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Post new topic   Reply to topic    Irish Gardeners Forum Home -> Hard landscaping in Ireland, Garden Features (Paths, Patios, Paving, Decking, Walls etc)

The 'No dig technique'


 
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Breezy
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Joined: 09 Nov 2014
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PostPosted: Thu Feb 12, 2015 6:39 pm    Post subject: The 'No dig technique' Reply with quote

Hi Folks,
Wondered if anyone has had experience of the 'no dig approach' to laying flower beds. I have a blank canvass as there are no weeds and little grass yet in my newly laid lawn. The soil is heavy clay and does not lend easily to digging combined with a weak back. I have been reading (http://deepgreenpermaculture.com/diy-instructions/no-dig-gardening/) that an equally effective method is to outline the flower bed area, eliminate any growth like grass and weeds by hoeing, cover the area in a mulch of well rotted farmyard manure, cover with topsoil and proceed to plant after which you should apply a mulch to suffocate the inevitable weeds. The theory is that the worms will do the digging. It would make sense in my environment where I want raised beds for drainage as drought is rarely an issue. The suggestion is that digging and all the things we would normally be doing in the garedn are an imposition of the agruicultural model onto domestic gardens. Obviously you will detect I am into easy gardening. Many thanks in advance. Donal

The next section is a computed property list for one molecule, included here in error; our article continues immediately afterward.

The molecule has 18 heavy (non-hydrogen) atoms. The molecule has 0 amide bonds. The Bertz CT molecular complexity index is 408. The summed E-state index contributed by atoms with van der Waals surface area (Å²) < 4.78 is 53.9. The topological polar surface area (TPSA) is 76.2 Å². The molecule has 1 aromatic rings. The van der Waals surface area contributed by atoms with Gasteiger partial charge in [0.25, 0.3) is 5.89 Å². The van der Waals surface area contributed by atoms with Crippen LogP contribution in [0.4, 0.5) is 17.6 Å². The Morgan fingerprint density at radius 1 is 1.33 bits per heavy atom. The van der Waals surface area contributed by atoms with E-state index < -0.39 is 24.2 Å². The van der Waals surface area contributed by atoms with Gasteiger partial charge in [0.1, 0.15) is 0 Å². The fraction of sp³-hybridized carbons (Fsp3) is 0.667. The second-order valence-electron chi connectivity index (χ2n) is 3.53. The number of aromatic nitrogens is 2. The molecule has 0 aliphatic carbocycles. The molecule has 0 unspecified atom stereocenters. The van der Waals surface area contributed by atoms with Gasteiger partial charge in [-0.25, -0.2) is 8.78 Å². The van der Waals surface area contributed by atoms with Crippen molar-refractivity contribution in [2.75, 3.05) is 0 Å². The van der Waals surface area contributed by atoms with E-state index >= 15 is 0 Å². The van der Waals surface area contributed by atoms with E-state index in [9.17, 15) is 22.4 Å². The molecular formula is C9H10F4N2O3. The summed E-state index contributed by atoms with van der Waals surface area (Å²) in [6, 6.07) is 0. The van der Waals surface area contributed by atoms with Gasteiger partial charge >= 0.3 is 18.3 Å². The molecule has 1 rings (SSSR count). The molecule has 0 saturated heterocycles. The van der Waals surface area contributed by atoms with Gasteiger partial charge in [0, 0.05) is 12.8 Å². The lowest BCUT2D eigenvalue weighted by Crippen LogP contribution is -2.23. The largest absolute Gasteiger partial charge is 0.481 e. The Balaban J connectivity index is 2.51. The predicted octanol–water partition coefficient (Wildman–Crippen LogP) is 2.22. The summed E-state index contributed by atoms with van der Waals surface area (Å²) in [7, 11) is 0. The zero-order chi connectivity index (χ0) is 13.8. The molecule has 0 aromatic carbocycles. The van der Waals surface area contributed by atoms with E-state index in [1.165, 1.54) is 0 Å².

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Greengage
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PostPosted: Thu Feb 12, 2015 6:58 pm    Post subject: Reply with quote

What is this, looks like a no dig week here on this site, you missed a talk by the Guru of NO dig Charles Dowding in NCAD Dublin last Tuesday big turn out, best place for info is here http://www.charlesdowding.co.uk/. He is the man or so everyone was telling me, let us know how you get on. Should have said I have no experience but i think you will find unless you can lay your hands on copious amounts of well rotted compost you may have trouble sustaining it.